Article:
When a Child is Removed: Sadness, Anxiety, and Loss
The removal from the child’s birth home comes without any notification and placed into foster care is often a time of great emotion and trauma for a child. These emergency removals oftentimes occur late in the evening, and with little to no warning for the children. As caseworkers remove a child from a home suddenly, most are unprepared. Foster children leave their home with a quick goodbye, leaving behind most of their belongings, with a few clothing and perhaps a prized possession hurriedly stuffed into a plastic bag. Before they know it, they are standing in front of you, strangers, people they have never met before. Against their will, they are in a strange home, their new home. With most children in foster care, it is a time of fear, a time of uncertainty, a time where even the bravest of children become scared. Indeed, foster children often have no control of this transition, no control where they are placed, and no control of when they will go back to their birth family. It is this lack of control that many times sends children in foster care spiraling into depression, various behavioral issues, and into a world of anxiety.
Issues from anxiety can manifest themselves in a number of ways. Perhaps the one that foster children face the most is separation anxiety, an excessive concern that children struggle with concerning the separation from their home, family, and to those they are attached to the most. Indeed, the more a child is moved, from home to home, from foster placement to another foster placement, or multiple displacements, the bigger the concern becomes. Those children who undergo many multiple displacements often times create walls to separate themselves in an attempt to not let others into their lives. In attempting to do so, many foster children end up lying to their foster families, as they try to keep their new family at a distance, and at the same time, give the child a sense of personal control.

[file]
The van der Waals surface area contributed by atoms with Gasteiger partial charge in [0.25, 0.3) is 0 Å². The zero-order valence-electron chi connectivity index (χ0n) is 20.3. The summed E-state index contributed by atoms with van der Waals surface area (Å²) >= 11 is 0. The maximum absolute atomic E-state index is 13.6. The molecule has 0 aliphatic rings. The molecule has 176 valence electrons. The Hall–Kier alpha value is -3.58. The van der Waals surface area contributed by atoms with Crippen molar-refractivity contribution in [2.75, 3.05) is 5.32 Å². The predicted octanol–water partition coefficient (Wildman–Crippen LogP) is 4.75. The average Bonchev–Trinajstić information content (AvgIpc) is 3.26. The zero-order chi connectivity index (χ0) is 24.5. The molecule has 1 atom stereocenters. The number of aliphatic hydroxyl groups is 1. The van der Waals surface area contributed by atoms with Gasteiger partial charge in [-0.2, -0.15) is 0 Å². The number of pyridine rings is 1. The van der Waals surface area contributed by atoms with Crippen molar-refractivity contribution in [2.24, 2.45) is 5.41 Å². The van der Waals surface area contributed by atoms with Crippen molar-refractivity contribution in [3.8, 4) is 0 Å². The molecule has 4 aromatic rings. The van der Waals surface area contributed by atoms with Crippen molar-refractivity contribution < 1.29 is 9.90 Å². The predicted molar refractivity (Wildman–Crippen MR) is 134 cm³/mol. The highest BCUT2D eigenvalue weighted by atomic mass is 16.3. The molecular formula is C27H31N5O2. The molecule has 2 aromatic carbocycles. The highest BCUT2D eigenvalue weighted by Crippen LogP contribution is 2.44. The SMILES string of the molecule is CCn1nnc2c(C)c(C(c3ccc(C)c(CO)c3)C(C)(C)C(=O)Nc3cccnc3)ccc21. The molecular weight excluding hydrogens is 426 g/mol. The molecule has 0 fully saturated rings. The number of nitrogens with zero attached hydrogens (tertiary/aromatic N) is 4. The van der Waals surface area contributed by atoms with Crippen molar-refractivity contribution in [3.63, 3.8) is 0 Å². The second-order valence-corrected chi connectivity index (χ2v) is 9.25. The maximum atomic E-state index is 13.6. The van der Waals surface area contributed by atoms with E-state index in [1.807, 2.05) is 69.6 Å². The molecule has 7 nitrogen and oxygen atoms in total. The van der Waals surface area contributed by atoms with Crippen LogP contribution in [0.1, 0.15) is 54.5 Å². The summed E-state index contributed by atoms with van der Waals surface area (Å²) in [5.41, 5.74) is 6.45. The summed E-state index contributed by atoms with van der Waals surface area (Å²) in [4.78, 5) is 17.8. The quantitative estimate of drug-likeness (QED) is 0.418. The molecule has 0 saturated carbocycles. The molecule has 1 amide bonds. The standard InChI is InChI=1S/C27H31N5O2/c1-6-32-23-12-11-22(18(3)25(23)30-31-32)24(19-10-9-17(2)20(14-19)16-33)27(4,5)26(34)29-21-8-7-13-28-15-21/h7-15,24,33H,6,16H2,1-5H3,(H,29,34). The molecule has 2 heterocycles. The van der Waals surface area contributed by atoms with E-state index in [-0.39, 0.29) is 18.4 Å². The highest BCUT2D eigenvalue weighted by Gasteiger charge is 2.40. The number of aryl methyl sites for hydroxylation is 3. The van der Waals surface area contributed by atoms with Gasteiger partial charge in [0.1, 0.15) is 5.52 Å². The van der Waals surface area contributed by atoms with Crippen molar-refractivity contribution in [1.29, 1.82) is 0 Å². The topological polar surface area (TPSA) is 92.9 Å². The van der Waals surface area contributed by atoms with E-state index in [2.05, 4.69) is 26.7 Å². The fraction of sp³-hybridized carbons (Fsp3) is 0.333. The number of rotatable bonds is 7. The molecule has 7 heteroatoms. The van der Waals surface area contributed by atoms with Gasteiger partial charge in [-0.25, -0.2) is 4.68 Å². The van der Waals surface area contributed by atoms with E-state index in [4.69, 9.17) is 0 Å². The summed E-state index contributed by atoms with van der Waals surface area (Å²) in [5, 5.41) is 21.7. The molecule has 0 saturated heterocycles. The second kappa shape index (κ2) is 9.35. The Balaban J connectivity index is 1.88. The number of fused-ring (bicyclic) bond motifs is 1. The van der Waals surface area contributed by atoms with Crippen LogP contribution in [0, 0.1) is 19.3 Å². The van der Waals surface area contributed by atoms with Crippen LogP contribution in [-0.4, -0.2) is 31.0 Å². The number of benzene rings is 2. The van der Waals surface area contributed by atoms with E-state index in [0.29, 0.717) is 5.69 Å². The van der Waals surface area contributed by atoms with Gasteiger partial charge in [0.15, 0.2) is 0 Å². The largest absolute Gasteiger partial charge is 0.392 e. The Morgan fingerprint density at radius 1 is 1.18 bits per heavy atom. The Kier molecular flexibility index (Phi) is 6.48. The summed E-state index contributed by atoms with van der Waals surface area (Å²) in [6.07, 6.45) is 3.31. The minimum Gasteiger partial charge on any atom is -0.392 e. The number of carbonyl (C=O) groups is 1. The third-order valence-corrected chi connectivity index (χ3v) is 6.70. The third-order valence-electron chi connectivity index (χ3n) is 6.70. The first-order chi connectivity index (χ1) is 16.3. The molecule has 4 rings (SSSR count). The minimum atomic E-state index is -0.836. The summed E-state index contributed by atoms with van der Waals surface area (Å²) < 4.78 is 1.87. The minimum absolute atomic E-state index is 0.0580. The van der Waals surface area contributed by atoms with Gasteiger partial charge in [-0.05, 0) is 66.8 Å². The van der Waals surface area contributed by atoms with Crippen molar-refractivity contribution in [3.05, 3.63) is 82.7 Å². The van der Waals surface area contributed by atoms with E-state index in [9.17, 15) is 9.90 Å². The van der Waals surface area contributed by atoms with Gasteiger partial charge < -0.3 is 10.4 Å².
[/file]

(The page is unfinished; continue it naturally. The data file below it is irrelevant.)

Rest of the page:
Many times, children placed into foster care suffer from mental health issues. A placement disruption may be so severe to the child that it feels as if their entire world is falling apart. For them, it is. Everything they know to be true in their world is now turned upside down. Their mother and father are no longer there to comfort them when they are troubled, or afraid. The family they lived with, grew up with, laughed with, and cried with is no longer there to take care of them. The bed they woke up in each morning is now different. Far too many foster children, the school they went to, the teachers they learned from, and the friends they had formed relationship with, have also been taken from them. Instead, these children now live with a strange family, wake each morning in a different house, sit in an unfamiliar classroom, and are no longer surrounded by those who love and know them best. Children in foster care often struggle to best deal with and survive these traumatic events, as they struggle to adjust to a new home and new family. To be sure, the losses in their life, along with the lack of a permanent home, often times prevent these children from forming a secure and healthy attachment with a primary caregiver.
Dr. John DeGarmo has been a foster parent for 13 years, now, and he and his wife have had over 45 children come through their home. He is a speaker and trainer on many topics about the foster care system, and travels around the nation delivering passionate, dynamic, energetic, and informative presentations. Dr. DeGarmo is the author of several foster care books, including the brand new book Love and Mayhem: One Big Family’s Uplifting Story of Fostering and Adoption. Dr. DeGarmo is the host of the weekly radio program Foster Talk with Dr. John, He can be contacted at drjohndegarmo@gmail, through his Facebook page, Dr. John DeGarmo, or at his website, http://drjohndegarmofostercare.weebly.com.